In my view I see no reason for her to be moved do you? Its not like she was attacking people or ransacking the place. If it was me then I would be suggesting that the staff keep an eye on her especially if it is around nap time.

    Fiona
    x
    Agree with all of that - my mother's CH exactly the same. Can't help wondering if the other resident is new and his relatives are still a bit clueless about what they can expect. Have recently said on another thread that I had to tell a 'new' relative the other day not to leave her bag lying around since it would very likely disappear. She looked at me as if I were one of the residents - who's this barmy woman talking rubbish?
     

  7. #7
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    Quote Originally Posted by Witzend View Post
    Agree with all of that - my mother's CH exactly the same. Can't help wondering if the other resident is new and his relatives are still a bit clueless about what they can expect. Have recently said on another thread that I had to tell a 'new' relative the other day not to leave her bag lying around since it would very likely disappear. She looked at me as if I were one of the residents - who's this barmy woman talking rubbish?
    Home needs to keep an eye on her, not move her .
     

  8. #8
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    There was a similar problem with our Mum in hospital.
    The nursing home she went to was prepared for this and got her "jumpsuits" with a zip on the back. She now always wears these jumsuits, she even has a leopard one (of which I am quite envious). The nursing home is very keen on saving her dignity, she often rolls up her jumpsuit legs right to the top and a nurse will come immediately and put a blanket over her.
    I think the undressing comes from a kind of frustration/being uncomfortable. Mum used to start with pulling at her clothes, opening/pulling buttons etc. and suddenly she would be undressed.
    The nursing home also provides patients with babyclothes, dolls, and "fiddling" cushions.
     

  9. #9
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    We have a few residents who wander from time to time. Some days, I have been round all of the downstairs rooms and locked the doors (after checking there's no residents in their rooms) In your mum's case, I feel that the staff should perhaps keep a better watch on your mum (although, I know how hard it can be keeping track of residents, sometimes a moments distraction and you can lose sight of one)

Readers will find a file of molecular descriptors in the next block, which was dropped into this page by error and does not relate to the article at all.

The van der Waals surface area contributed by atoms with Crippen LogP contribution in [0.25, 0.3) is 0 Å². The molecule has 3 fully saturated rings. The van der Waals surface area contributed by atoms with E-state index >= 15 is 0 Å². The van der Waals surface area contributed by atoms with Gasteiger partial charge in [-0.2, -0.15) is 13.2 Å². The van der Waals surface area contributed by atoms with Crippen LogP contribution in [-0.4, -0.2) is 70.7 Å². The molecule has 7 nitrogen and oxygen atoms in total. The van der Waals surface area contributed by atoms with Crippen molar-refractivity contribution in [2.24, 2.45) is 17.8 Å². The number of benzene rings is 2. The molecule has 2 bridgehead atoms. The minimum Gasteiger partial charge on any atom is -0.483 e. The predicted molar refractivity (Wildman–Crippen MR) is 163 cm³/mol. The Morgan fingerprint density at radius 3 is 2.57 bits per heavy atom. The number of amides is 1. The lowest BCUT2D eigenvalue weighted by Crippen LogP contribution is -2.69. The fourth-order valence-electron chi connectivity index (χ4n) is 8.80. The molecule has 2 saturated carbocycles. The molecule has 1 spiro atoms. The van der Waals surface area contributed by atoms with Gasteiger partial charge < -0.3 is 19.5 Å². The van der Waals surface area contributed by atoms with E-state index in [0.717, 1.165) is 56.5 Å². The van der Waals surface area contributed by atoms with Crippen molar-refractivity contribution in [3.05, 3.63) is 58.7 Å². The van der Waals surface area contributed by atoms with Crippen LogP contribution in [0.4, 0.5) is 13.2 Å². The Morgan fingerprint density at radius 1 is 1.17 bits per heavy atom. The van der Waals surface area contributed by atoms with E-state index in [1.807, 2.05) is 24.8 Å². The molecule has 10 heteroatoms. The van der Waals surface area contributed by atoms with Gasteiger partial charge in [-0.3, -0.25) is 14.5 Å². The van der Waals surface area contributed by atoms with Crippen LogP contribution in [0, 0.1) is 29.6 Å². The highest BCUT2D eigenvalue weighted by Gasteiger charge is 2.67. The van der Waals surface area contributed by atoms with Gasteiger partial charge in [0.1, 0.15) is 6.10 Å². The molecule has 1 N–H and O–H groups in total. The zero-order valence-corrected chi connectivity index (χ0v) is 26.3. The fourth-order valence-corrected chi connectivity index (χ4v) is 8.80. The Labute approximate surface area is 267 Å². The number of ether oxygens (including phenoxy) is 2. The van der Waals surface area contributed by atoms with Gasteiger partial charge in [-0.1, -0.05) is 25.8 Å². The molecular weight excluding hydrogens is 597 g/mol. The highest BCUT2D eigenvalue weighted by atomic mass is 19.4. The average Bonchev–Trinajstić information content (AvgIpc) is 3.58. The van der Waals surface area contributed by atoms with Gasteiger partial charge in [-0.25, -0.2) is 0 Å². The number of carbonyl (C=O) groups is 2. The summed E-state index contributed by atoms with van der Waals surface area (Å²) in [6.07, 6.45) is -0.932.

Disrobing, can be a sign that a person is too warm or uncomfortable with the clothes they have on. It can also be a sign that they need pads changing (if they wear them)
    Staff are usually aware of those likely to behave these ways and should be extra vigilant.
     

  10. #10
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    I know how distressing this can be as my FIL did this when in respite and once he went into care (he pee'd in a flower pot too)!!

    In respite he made it outside and ito the car park!! We did not tell my MIL for some years as at the time she would have been mortified.

    However it was something he quickly stopped doing - yet another phase of the disease (not all do it) but I think it can be difficult to prevent. Being confused leads to all sorts of behaviour they we find upsetting but the sufferer does not realise they are doing and it is certainly not on purpose.

    People with dementia may undress in public, having forgetten when and where it is appropriate to remove their clothes. If this happens, the carers should take the person somewhere private, and check whether they are too hot or are uncomfortable or want to use the toilet.

    I know this is not much help but it will pass.
     

  11. #11

    Thank you all

    I'd like to thank everyone for their replies. As ever it's like talking with a group of very empathetic friends.

    Mum was moved upstairs this morning, no further consultation with us. Apparently she was aggressive to another resident and that was that. It's really hard when someone's family lives far away and is not available at short notice to get involved and advocate on behalf of their loved one. My sister is visiting mum this weekend (arranged weeks ago) and she and I will regroup after the visit and decide what to do next. BFN Sue
     

  12. #12
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    I am so sorry, Sue that you have had this stressful situation to deal with. It is a very difficult one all round. I fully understand how sad you must be that your mother has had to be moved upstairs. I guess to some extent, though, it is also hard on the CH to balance the needs of all the residents especially if the fees are really high so people have high expectations of care etc. To give an example, my mother was just beginning to settle into her (also v expensive) CH - she was going back to her room one evening last week and I guess one of the other residents (male) came up behind her as she was opening her door and started shouting at her that it was his room and she had to get out. He ended up pushing her out of the way. She was so distressed that we have had days of her crying and having to be accompanied every time she goes to her room. It is so hard when all the residents are in slightly different phases and with the memory loss, of course she could not recognise the man involved. The CH have taken it very seriously and think they know who it is but if my mother had behaved that way to someone else I would be really devastated if they moved her but I can also see the impact this has had on her. I do hope your mother settles - maybe she could have her medication adjusted and she will stop feeling aggressive; there must be some solution so they can all live happily together. Let us know how you get on, will be thinking of you.